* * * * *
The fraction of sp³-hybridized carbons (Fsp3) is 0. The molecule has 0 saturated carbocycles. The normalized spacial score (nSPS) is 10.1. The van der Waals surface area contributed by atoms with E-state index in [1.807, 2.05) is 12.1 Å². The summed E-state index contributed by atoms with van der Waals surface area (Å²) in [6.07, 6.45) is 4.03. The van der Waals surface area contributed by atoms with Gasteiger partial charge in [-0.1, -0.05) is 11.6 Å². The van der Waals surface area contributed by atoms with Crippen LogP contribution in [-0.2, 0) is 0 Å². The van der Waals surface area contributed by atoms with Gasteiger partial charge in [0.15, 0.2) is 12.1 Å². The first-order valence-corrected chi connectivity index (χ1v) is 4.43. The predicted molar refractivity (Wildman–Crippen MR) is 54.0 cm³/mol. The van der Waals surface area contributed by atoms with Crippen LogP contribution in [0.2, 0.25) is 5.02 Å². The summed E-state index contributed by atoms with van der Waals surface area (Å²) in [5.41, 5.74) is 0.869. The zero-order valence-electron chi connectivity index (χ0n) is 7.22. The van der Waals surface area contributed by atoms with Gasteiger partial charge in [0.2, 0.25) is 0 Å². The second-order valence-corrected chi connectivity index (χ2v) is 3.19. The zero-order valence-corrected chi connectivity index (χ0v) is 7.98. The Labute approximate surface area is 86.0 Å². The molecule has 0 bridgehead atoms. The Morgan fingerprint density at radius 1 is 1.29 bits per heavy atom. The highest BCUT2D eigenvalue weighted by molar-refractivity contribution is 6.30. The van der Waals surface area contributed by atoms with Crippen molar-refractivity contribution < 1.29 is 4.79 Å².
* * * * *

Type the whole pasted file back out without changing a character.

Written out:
The fraction of sp³-hybridized carbons (Fsp3) is 0. The molecule has 0 saturated carbocycles. The normalized spacial score (nSPS) is 10.1. The van der Waals surface area contributed by atoms with E-state index in [1.807, 2.05) is 12.1 Å². The summed E-state index contributed by atoms with van der Waals surface area (Å²) in [6.07, 6.45) is 4.03. The van der Waals surface area contributed by atoms with Gasteiger partial charge in [-0.1, -0.05) is 11.6 Å². The van der Waals surface area contributed by atoms with Crippen LogP contribution in [-0.2, 0) is 0 Å². The van der Waals surface area contributed by atoms with Gasteiger partial charge in [0.15, 0.2) is 12.1 Å². The first-order valence-corrected chi connectivity index (χ1v) is 4.43. The predicted molar refractivity (Wildman–Crippen MR) is 54.0 cm³/mol. The van der Waals surface area contributed by atoms with Crippen LogP contribution in [0.2, 0.25) is 5.02 Å². The summed E-state index contributed by atoms with van der Waals surface area (Å²) in [5.41, 5.74) is 0.869. The zero-order valence-electron chi connectivity index (χ0n) is 7.22. The van der Waals surface area contributed by atoms with Gasteiger partial charge in [0.2, 0.25) is 0 Å². The second-order valence-corrected chi connectivity index (χ2v) is 3.19. The zero-order valence-corrected chi connectivity index (χ0v) is 7.98. The Labute approximate surface area is 86.0 Å². The molecule has 0 bridgehead atoms. The Morgan fingerprint density at radius 1 is 1.29 bits per heavy atom. The highest BCUT2D eigenvalue weighted by molar-refractivity contribution is 6.30. The van der Waals surface area contributed by atoms with Crippen molar-refractivity contribution < 1.29 is 4.79 Å².